Sandy Hook Promise applauds passage of ‘Students Safe at School Act’
NEWTOWN, Conn. — Yesterday, the Minnesota Legislature passed the “Students Safe at School Act,” which requires active shooter drills, sometimes known as lockdown drills, to be accessible, developmentally- and age-appropriate, culturally aware, and trauma-informed. This conscientious approach centers the students’ experience of this common school safety practice, helping decrease the potential for harmful impact on students’ wellbeing. The bill heads to Gov. Tim Walz for his signature.
Minnesota requires schools to “include at least five school lockdown drills” to help prepare for crisis situations, such as school shootings. However, the current law is silent on how to conduct this drill without harming students’ mental health and wellness. That means that “active shooter” simulations, which attempt to mimic a school shooting and which have been proven to cause trauma, are allowed. The “Students Safe at School Act” will prohibit mandatory student participation in simulations and ensure lockdown drills guard against trauma and protect students’ mental health. Measures in the new law include:
- Making drills developmentally/age appropriate, culturally aware, trauma-informed, and accommodating for all students.
- Providing post-drill follow-up for students to process their feelings, including mental health services if needed.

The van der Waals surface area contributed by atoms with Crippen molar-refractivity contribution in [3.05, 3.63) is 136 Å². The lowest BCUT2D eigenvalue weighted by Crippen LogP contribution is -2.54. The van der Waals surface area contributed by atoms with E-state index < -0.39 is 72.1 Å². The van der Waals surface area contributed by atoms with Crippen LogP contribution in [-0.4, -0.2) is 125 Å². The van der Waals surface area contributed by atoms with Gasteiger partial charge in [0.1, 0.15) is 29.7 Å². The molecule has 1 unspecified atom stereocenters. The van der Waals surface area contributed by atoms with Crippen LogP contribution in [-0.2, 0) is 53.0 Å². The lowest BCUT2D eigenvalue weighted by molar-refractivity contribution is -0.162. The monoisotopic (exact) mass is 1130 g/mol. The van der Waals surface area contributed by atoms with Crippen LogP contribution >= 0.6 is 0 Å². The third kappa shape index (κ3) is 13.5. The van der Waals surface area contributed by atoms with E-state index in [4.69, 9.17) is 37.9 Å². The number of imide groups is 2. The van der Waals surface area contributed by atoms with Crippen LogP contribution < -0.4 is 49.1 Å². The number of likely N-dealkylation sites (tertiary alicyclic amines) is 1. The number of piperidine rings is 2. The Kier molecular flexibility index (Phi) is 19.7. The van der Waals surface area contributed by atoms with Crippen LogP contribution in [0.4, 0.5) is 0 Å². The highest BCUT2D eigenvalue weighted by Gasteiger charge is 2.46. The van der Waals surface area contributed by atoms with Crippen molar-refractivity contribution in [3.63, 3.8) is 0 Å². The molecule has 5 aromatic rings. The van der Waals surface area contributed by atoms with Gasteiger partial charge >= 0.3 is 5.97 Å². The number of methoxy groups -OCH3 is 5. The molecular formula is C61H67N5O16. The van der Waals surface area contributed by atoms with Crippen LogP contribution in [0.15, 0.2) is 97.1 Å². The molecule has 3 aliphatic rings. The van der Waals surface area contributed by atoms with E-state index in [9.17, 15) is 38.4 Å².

- Announcing drills to students, in age-appropriate language, before they commence.
- Banning simulations during school hours.
- Providing evidence-based violence prevention training to 6th-12th grade students annually.
- Giving students a voice in violence prevention planning, including access to annual violence prevention training that teaches how to identify observable warning signs of someone at risk of harming self or others and how to get help.
- Requiring annual reviews of the efficacy and impacts of active shooter drills.
“By focusing on this landmark legislation, Minnesota legislators are committing to a student-centered approach to creating safer schools,” said Mark Barden, co-founder and CEO of the Sandy Hook Promise Action Fund and father of Daniel, who was killed in the Sandy Hook Elementary School tragedy. “We are grateful to these lawmakers for their thoughtful work to pass this life-saving legislation – and encourage more states to follow their lead.”
The Sandy Hook Promise Action Fund (SHPAF) is a 501(c)(4) nonprofit organization committed to protecting all children from gun violence in schools, homes, and communities. The SHP Action Fund advances a holistic policy platform that promotes gun safety, youth mental health, and violence prevention education. The organization works at the state and federal level to pass nonpartisan legislation through inclusive partnerships, diverse grassroots education, and community mobilization. It is part of Sandy Hook Promise, founded and led by several family members whose loved ones were killed in the tragic mass shooting at Sandy Hook Elementary School on December 14, 2012.
Aimee Thunberg | [email protected] | 646-761-5579